Orbits of massive satellite galaxies - II. Bayesian estimates of the Milky Way and Andromeda masses using high-precision astrometry and cosmological simulations
AffiliationUniv Arizona, Dept Astron
KeywordsGalaxy: fundamental parameters
galaxies: kinematics and dynamics
MetadataShow full item record
PublisherOXFORD UNIV PRESS
CitationOrbits of massive satellite galaxies - II. Bayesian estimates of the Milky Way and Andromeda masses using high-precision astrometry and cosmological simulations 2017, 468 (3):3428 Monthly Notices of the Royal Astronomical Society
Rights© 2017 The Authors Published by Oxford University Press on behalf of the Royal Astronomical Society
Collection InformationThis item from the UA Faculty Publications collection is made available by the University of Arizona with support from the University of Arizona Libraries. If you have questions, please contact us at firstname.lastname@example.org.
AbstractIn the era of high-precision astrometry, space observatories like the Hubble Space Telescope (HST) and Gaia are providing unprecedented 6D phase-space information of satellite galaxies. Such measurements can shed light on the structure and assembly history of the Local Group, but improved statistical methods are needed to use them efficiently. Here we illustrate such a method using analogues of the Local Group's two most massive satellite galaxies, the Large Magellanic Cloud (LMC) and Triangulum (M33), from the Illustris dark-matter-only cosmological simulation. We use a Bayesian inference scheme combining measurements of positions, velocities and specific orbital angular momenta (j) of the LMC/M33 with importance sampling of their simulated analogues to compute posterior estimates of the Milky Way (MW) and Andromeda's (M31) halo masses. We conclude that the resulting host halo mass is more susceptible to bias when using measurements of the current position and velocity of satellites, especially when satellites are at short-lived phases of their orbits (i.e. at pericentre). Instead, the j value of a satellite is well conserved over time and provides a more reliable constraint on host mass. The inferred virial mass of the MW(M31) using j of the LMC (M33) is M-vir,M- MW = 1.02(-0.55)(+0.77) x 10(12) M-circle dot (M-vir,M- M31 = 1.37(-0.75)(+1.39) x 10(12) M-circle dot). Choosing simulated analogues whose j values are consistent with the conventional picture of a previous (<3 Gyr ago), close encounter (<100 kpc) of M33 about M31 results in a very low virial mass for M31 (similar to 10(12) M-circle dot). This supports the new scenario put forth in Patel, Besla & Sohn, wherein M33 is on its first passage about M31 or on a long-period orbit. We conclude that this Bayesian inference scheme, utilizing satellite j, is a promising method to reduce the current factor of 2 spread in the mass range of the MW and M31. This method is easily adaptable to include additional satellites as new 6D phase-space information becomes available from HST, Gaia and the James Webb Space Telescope.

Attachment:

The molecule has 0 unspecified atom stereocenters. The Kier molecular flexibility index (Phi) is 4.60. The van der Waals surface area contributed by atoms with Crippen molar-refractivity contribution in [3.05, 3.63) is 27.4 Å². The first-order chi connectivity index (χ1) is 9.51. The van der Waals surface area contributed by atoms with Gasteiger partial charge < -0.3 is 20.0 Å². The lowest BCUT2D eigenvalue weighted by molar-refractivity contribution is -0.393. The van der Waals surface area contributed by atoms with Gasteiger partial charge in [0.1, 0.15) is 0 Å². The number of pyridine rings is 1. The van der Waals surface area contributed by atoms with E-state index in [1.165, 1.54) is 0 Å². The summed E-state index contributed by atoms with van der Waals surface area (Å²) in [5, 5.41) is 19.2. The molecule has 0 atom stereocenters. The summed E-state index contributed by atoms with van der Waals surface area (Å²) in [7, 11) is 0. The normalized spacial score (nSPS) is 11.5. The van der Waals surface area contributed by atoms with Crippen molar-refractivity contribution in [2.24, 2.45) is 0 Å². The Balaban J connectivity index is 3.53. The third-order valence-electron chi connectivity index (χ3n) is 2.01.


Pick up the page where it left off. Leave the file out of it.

VersionFinal published version
SponsorsNational Science Foundation [DGE-1143953, 1228509]; NSF [AST-1211196, AST-156854]; HST [AR-12632]; NASA through a grant from the Space Telescope Science Institute [AR-12632]; NASA [NAS 5-26555]; FAS Science Division Research Computing Group at the Harvard University